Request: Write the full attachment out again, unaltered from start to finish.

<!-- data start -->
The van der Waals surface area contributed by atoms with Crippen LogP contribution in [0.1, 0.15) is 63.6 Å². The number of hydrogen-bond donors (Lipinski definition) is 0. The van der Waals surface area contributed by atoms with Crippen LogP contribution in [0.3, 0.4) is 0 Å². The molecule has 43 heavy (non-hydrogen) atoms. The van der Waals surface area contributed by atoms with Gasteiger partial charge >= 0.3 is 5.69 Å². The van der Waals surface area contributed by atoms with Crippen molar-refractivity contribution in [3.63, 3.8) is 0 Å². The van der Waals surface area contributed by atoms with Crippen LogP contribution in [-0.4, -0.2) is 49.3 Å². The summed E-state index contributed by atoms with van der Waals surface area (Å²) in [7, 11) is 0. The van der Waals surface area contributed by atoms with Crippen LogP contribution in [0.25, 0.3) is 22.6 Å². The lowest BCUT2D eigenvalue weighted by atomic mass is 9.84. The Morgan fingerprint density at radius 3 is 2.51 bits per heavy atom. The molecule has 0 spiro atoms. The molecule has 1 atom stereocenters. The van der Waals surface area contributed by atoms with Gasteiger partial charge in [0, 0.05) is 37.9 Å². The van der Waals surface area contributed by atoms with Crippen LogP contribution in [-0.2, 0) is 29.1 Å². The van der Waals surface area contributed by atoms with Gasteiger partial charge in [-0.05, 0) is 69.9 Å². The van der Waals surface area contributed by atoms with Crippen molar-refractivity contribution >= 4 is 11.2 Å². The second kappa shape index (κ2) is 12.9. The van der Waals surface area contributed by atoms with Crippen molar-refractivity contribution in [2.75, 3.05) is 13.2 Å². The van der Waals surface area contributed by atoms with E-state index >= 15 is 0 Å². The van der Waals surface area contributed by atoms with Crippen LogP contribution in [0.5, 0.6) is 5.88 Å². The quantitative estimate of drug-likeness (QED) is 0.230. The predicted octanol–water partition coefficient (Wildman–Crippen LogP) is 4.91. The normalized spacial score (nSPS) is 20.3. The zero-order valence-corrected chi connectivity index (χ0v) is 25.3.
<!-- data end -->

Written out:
The van der Waals surface area contributed by atoms with Crippen LogP contribution in [0.1, 0.15) is 63.6 Å². The number of hydrogen-bond donors (Lipinski definition) is 0. The van der Waals surface area contributed by atoms with Crippen LogP contribution in [0.3, 0.4) is 0 Å². The molecule has 43 heavy (non-hydrogen) atoms. The van der Waals surface area contributed by atoms with Gasteiger partial charge >= 0.3 is 5.69 Å². The van der Waals surface area contributed by atoms with Crippen molar-refractivity contribution in [3.63, 3.8) is 0 Å². The van der Waals surface area contributed by atoms with Crippen LogP contribution in [-0.4, -0.2) is 49.3 Å². The summed E-state index contributed by atoms with van der Waals surface area (Å²) in [7, 11) is 0. The van der Waals surface area contributed by atoms with Crippen LogP contribution in [0.25, 0.3) is 22.6 Å². The lowest BCUT2D eigenvalue weighted by atomic mass is 9.84. The Morgan fingerprint density at radius 3 is 2.51 bits per heavy atom. The molecule has 0 spiro atoms. The molecule has 1 atom stereocenters. The van der Waals surface area contributed by atoms with Gasteiger partial charge in [0, 0.05) is 37.9 Å². The van der Waals surface area contributed by atoms with Crippen LogP contribution in [-0.2, 0) is 29.1 Å². The van der Waals surface area contributed by atoms with Gasteiger partial charge in [-0.05, 0) is 69.9 Å². The van der Waals surface area contributed by atoms with Crippen molar-refractivity contribution >= 4 is 11.2 Å². The second kappa shape index (κ2) is 12.9. The van der Waals surface area contributed by atoms with Crippen molar-refractivity contribution in [2.75, 3.05) is 13.2 Å². The van der Waals surface area contributed by atoms with E-state index >= 15 is 0 Å². The van der Waals surface area contributed by atoms with Crippen LogP contribution in [0.5, 0.6) is 5.88 Å². The quantitative estimate of drug-likeness (QED) is 0.230. The predicted octanol–water partition coefficient (Wildman–Crippen LogP) is 4.91. The normalized spacial score (nSPS) is 20.3. The zero-order valence-corrected chi connectivity index (χ0v) is 25.3.